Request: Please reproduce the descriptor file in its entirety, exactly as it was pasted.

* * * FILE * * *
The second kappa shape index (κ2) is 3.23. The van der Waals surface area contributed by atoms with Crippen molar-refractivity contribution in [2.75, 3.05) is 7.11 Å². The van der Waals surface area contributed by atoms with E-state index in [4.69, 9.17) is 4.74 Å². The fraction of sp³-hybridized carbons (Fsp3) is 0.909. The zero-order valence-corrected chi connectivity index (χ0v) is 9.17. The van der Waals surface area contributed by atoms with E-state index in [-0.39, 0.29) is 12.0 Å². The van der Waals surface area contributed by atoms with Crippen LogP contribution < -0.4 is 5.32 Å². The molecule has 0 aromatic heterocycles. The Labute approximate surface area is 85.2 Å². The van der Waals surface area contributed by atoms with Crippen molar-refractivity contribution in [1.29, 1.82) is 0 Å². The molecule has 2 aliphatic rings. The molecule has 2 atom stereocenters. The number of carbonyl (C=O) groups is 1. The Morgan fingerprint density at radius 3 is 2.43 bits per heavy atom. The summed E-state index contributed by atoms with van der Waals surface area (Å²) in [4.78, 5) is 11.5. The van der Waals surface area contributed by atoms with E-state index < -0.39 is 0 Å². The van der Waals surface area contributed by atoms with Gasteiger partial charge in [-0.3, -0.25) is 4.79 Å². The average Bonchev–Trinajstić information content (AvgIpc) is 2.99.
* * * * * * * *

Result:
The second kappa shape index (κ2) is 3.23. The van der Waals surface area contributed by atoms with Crippen molar-refractivity contribution in [2.75, 3.05) is 7.11 Å². The van der Waals surface area contributed by atoms with E-state index in [4.69, 9.17) is 4.74 Å². The fraction of sp³-hybridized carbons (Fsp3) is 0.909. The zero-order valence-corrected chi connectivity index (χ0v) is 9.17. The van der Waals surface area contributed by atoms with E-state index in [-0.39, 0.29) is 12.0 Å². The van der Waals surface area contributed by atoms with Crippen LogP contribution < -0.4 is 5.32 Å². The molecule has 0 aromatic heterocycles. The Labute approximate surface area is 85.2 Å². The van der Waals surface area contributed by atoms with Crippen molar-refractivity contribution in [1.29, 1.82) is 0 Å². The molecule has 2 aliphatic rings. The molecule has 2 atom stereocenters. The number of carbonyl (C=O) groups is 1. The Morgan fingerprint density at radius 3 is 2.43 bits per heavy atom. The summed E-state index contributed by atoms with van der Waals surface area (Å²) in [4.78, 5) is 11.5. The van der Waals surface area contributed by atoms with E-state index < -0.39 is 0 Å². The van der Waals surface area contributed by atoms with Gasteiger partial charge in [-0.3, -0.25) is 4.79 Å². The average Bonchev–Trinajstić information content (AvgIpc) is 2.99.